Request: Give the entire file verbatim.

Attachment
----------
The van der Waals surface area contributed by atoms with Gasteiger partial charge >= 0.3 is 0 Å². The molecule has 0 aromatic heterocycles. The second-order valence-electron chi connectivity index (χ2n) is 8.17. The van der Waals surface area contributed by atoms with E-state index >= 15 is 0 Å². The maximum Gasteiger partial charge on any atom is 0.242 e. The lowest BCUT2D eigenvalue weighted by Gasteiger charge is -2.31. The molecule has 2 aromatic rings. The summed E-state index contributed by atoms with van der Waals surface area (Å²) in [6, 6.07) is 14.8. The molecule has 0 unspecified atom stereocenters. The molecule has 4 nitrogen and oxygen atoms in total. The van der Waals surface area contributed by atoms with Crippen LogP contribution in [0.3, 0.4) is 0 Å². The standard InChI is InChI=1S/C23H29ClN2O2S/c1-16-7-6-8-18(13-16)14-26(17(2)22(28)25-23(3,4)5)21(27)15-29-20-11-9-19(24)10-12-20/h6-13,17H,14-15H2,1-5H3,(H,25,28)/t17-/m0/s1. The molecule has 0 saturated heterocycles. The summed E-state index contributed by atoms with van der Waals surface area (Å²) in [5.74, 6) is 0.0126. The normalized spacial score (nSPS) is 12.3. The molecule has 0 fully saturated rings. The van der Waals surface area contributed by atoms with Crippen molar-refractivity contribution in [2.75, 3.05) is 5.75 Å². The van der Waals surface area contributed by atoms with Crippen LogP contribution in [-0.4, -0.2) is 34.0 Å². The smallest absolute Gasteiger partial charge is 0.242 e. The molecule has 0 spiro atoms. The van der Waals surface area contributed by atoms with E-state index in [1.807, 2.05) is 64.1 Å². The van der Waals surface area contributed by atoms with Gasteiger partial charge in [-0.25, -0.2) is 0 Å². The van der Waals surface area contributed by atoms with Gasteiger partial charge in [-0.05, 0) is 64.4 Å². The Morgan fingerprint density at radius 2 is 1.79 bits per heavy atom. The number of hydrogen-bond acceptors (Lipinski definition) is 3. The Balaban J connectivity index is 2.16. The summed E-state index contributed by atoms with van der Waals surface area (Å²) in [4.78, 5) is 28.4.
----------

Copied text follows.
The van der Waals surface area contributed by atoms with Gasteiger partial charge >= 0.3 is 0 Å². The molecule has 0 aromatic heterocycles. The second-order valence-electron chi connectivity index (χ2n) is 8.17. The van der Waals surface area contributed by atoms with E-state index >= 15 is 0 Å². The maximum Gasteiger partial charge on any atom is 0.242 e. The lowest BCUT2D eigenvalue weighted by Gasteiger charge is -2.31. The molecule has 2 aromatic rings. The summed E-state index contributed by atoms with van der Waals surface area (Å²) in [6, 6.07) is 14.8. The molecule has 0 unspecified atom stereocenters. The molecule has 4 nitrogen and oxygen atoms in total. The van der Waals surface area contributed by atoms with Crippen LogP contribution in [0.3, 0.4) is 0 Å². The standard InChI is InChI=1S/C23H29ClN2O2S/c1-16-7-6-8-18(13-16)14-26(17(2)22(28)25-23(3,4)5)21(27)15-29-20-11-9-19(24)10-12-20/h6-13,17H,14-15H2,1-5H3,(H,25,28)/t17-/m0/s1. The molecule has 0 saturated heterocycles. The summed E-state index contributed by atoms with van der Waals surface area (Å²) in [5.74, 6) is 0.0126. The normalized spacial score (nSPS) is 12.3. The molecule has 0 fully saturated rings. The van der Waals surface area contributed by atoms with Crippen molar-refractivity contribution in [2.75, 3.05) is 5.75 Å². The van der Waals surface area contributed by atoms with Crippen LogP contribution in [-0.4, -0.2) is 34.0 Å². The smallest absolute Gasteiger partial charge is 0.242 e. The molecule has 0 spiro atoms. The van der Waals surface area contributed by atoms with E-state index in [1.807, 2.05) is 64.1 Å². The van der Waals surface area contributed by atoms with Gasteiger partial charge in [-0.25, -0.2) is 0 Å². The van der Waals surface area contributed by atoms with Gasteiger partial charge in [-0.05, 0) is 64.4 Å². The Morgan fingerprint density at radius 2 is 1.79 bits per heavy atom. The number of hydrogen-bond acceptors (Lipinski definition) is 3. The Balaban J connectivity index is 2.16. The summed E-state index contributed by atoms with van der Waals surface area (Å²) in [4.78, 5) is 28.4.